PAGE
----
“I don’t want to be a stereotype,” Farooq asserts. “In an industry that is small, you need versatile actors, so why should I be stuck to one kind of character, or one kind of persona? I mean, it has worked for a lot of people, but why can’t I be different?”
A day later, there was a dearth of activity in the office. One lone individual was stuck with the task of making sure that Icon interviewed Ali Rehman Khan and director Azfar Jafri.
The entire environment had changed, and so had the tone of the interview.
“He’s an architect, a self-made man, but he’s also an unfortunate man,” Khan tells me, describing his character Kabir. “You’ve heard the term that lightening never strikes twice in the same place. To him it would.”
“He wants to do right, his heart is in the right place, but somehow the things he does somehow go against him,” adds Jafri, who is sitting next to Khan. “He’s a shrewd character.”
“He’s a refined person, who knows his talents, and where he’s heading,” Khan adds on top of Jafri’s response.
“Ali is the one who will ask a thousand questions,” Jafri continues, praising his actor. “It’s about the chemistry and working together for so long. Sometimes I don’t even have to tell him what to do, and he does exactly what I wanted.”
There wasn’t much research involved, but Khan did hang out with architects to get the gist of how they act, he says. “Doctors, real estate people, or lawyers — people from different professions tend to have a distinct mannerism to them,” Khan tells me. “I realised that architects are damn ambitious. They are very cocky, self-obsessed people. They’re like doctors — their job is to assure you that everything will be okay. You leave it in my hands, I will make you your dream house, they would say. Whether the house is good or not, whether they are great or not, they will have sold you the idea that the house they are making is your sapnon ka ghar [dream house].”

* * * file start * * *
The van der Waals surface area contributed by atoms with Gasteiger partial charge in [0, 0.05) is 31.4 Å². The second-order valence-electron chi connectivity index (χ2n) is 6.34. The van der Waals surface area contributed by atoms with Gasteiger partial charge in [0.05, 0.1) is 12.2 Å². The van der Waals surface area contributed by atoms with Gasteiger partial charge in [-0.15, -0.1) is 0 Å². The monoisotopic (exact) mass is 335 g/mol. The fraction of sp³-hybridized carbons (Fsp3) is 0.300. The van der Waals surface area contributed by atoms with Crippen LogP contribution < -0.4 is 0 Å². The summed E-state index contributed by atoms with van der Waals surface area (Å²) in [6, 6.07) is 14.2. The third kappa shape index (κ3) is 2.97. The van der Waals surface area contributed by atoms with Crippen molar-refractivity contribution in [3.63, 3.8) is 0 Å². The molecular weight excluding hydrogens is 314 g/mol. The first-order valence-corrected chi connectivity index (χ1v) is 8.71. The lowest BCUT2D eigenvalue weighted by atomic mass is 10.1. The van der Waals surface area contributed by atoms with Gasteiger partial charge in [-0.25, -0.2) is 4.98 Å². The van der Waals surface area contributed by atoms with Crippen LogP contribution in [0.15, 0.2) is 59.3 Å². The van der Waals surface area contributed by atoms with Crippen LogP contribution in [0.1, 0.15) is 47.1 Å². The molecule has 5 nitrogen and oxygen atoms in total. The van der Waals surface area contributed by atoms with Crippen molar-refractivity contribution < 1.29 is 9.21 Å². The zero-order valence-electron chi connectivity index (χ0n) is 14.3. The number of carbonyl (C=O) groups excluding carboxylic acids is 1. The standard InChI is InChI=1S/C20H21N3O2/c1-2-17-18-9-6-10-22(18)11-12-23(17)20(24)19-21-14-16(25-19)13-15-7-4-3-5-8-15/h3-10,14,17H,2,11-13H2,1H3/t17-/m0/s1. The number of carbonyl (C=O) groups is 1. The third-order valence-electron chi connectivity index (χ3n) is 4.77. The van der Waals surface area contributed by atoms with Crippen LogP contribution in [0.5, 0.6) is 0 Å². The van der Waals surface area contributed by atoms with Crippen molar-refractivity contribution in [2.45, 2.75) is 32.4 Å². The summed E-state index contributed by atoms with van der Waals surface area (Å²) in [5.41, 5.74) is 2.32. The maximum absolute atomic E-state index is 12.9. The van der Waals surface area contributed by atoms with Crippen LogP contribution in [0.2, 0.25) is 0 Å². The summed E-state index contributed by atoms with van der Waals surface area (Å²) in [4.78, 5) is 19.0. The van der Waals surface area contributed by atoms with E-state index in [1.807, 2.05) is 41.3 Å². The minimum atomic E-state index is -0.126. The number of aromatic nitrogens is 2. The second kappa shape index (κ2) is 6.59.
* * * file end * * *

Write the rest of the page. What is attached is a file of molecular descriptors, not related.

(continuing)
At the time, Khan was building his own house, and smooth-talked by two architects, he had a difficult time choosing one over the other.
“There are no scenes where he is shown pandering to a client, but the arrogance of the character does show up,” Jafri adds.
After an hour, where both the actor and the director expressed genuine happiness on the other two Eid releases, and scratched their heads on the rumour of HMJ, somehow, being pulled from the line-up, Khan describes Jafri’s gradual evolution as a director.
“Azfar was a different guy in Janaan. In HMJ, his sense of surety, sense of confidence — not egoistical — is precise. He tells me what he wants in one word, and I give it to him,” Khan says.
“And Ali is the guy who asks a thousand questions — and if he does ask, it makes me think about the scene from another perspective,” says Jafri. “It makes me ask myself why he hadn’t asked these questions during the rehearsal spell,” Jafri quips.
It’s pretty evident IRK Films functions as a family. It would have been fruitless to ask why they would ever work with other people (for the record, Khan is open to work for others; Jafri has made Sherdil for another studio).
Even on their fourth film, the production house, wiser and more discerning since they started, is still trying to understand the ways of the industry, wearing the label of an underdog that may perform, with pride.
Published in Dawn, ICON, July 21st, 2019